- A suspended sentence MUST NOT be imposed as a more severe form of community order. A suspended sentence is a custodial sentence. Sentencers should be clear that they would impose an immediate custodial sentence if the power to suspend were not available. If not, a non-custodial sentence should be imposed.
The following factors should be weighed in considering whether it is possible to suspend the sentence:
Factors indicating that it would not be appropriate to suspend a custodial sentence
Factors indicating that it may be appropriate to suspend a custodial sentence
Offender presents a risk/danger to the public
Realistic prospect of rehabilitation
Appropriate punishment can only be achieved by immediate custody
Strong personal mitigation
History of poor compliance with court orders
Immediate custody will result in significant harmful impact upon others
The imposition of a custodial sentence is both punishment and a deterrent. To ensure that the overall terms of the suspended sentence are commensurate with offence seriousness, care must be taken to ensure requirements imposed are not excessive. A court wishing to impose onerous or intensive requirements should reconsider whether a community sentence might be more appropriate.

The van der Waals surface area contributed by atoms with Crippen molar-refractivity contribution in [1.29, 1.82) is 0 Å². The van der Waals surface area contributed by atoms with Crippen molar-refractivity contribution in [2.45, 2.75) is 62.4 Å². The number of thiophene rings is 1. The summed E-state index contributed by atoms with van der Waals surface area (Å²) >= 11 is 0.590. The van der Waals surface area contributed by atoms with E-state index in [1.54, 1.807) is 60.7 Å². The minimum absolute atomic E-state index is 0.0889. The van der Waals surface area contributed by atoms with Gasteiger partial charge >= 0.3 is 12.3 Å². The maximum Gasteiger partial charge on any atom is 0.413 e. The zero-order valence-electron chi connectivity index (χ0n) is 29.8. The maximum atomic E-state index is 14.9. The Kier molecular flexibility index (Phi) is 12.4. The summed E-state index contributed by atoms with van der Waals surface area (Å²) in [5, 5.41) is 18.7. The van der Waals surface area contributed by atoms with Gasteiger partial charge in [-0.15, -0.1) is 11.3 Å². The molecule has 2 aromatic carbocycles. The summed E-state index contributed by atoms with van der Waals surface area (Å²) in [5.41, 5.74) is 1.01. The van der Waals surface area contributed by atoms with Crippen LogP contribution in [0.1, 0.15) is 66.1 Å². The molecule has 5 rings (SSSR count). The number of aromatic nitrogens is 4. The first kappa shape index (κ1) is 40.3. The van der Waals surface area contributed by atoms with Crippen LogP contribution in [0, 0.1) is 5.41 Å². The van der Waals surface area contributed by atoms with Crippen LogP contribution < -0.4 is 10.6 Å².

Whenever the court reaches the provisional view that:
- the custody threshold has been passed; and, if so
- the length of imprisonment which represents the shortest term commensurate with the seriousness of the offence;
the court should obtain a pre-sentence report, whether verbal or written, unless the court considers a report to be unnecessary. Ideally a pre-sentence report should be completed on the same day to avoid adjourning the case.
Magistrates: Consult your legal adviser before deciding to sentence to custody without a pre-sentence report.
Suspended Sentences: General Guidance
i) The guidance regarding pre-sentence reports applies if suspending custody.
ii) If the court imposes a term of imprisonment of between 14 days and 2 years (subject to magistrates’ courts sentencing powers), it may suspend the sentence for between 6 months and 2 years (the ‘operational period’). The time for which a sentence is suspended should reflect the length of the sentence; up to 12 months might normally be appropriate for a suspended sentence of up to 6 months.
iii) Where the court imposes two or more sentences to be served consecutively, the court may suspend the sentence where the aggregate of the terms is between 14 days and 2 years (subject to magistrates’ courts sentencing powers).
iv) When the court suspends a sentence, it may impose one or more requirements for the offender to undertake in the community. The requirements are identical to those available for community orders, see the guideline on Imposition of Community and Custodial Sentences.
v) A custodial sentence that is suspended should be for the same term that would have applied if the sentence was to be served immediately.
B. Consider the effect of aggravating and mitigating factors (other than those within examples above)
The following may be particularly relevant but these lists are not exhaustive
Specific aggravating factors
Factors indicating higher culpability
- the fact that the victim was particularly vulnerable, for example, because of age or disability
- mental or physical suffering inflicted on the victim
- the abuse of a position of trust